Professor Stephen Regan: ‘North of Boston: Models of Identity, Subjectivity and Place in the Poems of Robert Frost’
Although Robert Frost is generally regarded as a poet of rural New England, his earliest poems are troubled meditations on urban, industrial America. A Californian by birth, Frost fashioned a distinctive poetic locale as a way of coming to terms with problematic post-Romantic ideas about identity, subjectivity and place. His celebrated early volume of poems, North of Boston (1914), appears to ground his work in a precise location and a known community, but the poems themselves belie any secure sense of geography and any secure sense of attachment. Many of the poems were, in fact, composed in Buckinghamshire and Gloucestershire shortly before the outbreak of the First World War, and they reveal an acute awareness of British, as well as American, literary traditions and ideals. The lecture will look at how Frost created the New England of his poems, subtly establishing lines of continuity with British and American Romanticism while simultaneously harbouring profound philosophical doubts about inherited models of poetic subjectivity and imagination. The place of poetry, for Frost, will be seen to be a place in which the play of mind is, itself, the most pressing subject matter. At the same time, Frost will be presented as a poet whose preoccupation with models of self and place gives his work a profound ecological and environmental relevance.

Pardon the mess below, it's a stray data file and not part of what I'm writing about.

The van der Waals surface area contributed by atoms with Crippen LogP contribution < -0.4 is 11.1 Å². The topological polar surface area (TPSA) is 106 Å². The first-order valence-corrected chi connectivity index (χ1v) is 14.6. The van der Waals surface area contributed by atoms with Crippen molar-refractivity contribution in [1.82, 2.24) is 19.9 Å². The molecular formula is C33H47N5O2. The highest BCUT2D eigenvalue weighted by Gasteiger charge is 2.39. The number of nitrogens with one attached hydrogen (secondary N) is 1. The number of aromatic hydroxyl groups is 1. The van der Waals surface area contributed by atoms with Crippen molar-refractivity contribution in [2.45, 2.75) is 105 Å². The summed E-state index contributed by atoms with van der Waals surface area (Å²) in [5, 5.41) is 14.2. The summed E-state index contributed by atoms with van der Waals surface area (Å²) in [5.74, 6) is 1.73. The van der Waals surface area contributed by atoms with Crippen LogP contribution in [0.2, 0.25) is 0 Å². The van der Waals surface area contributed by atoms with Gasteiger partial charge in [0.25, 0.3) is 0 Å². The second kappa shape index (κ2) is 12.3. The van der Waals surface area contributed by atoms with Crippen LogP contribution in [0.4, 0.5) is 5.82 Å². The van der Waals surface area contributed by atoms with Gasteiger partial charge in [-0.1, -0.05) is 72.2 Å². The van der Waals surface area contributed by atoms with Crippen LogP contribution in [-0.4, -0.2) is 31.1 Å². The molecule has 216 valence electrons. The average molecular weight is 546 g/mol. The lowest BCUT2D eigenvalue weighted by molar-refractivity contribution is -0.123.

This is part of the 'Modelling the Self' public lecture series.
For more information please visit the website page below.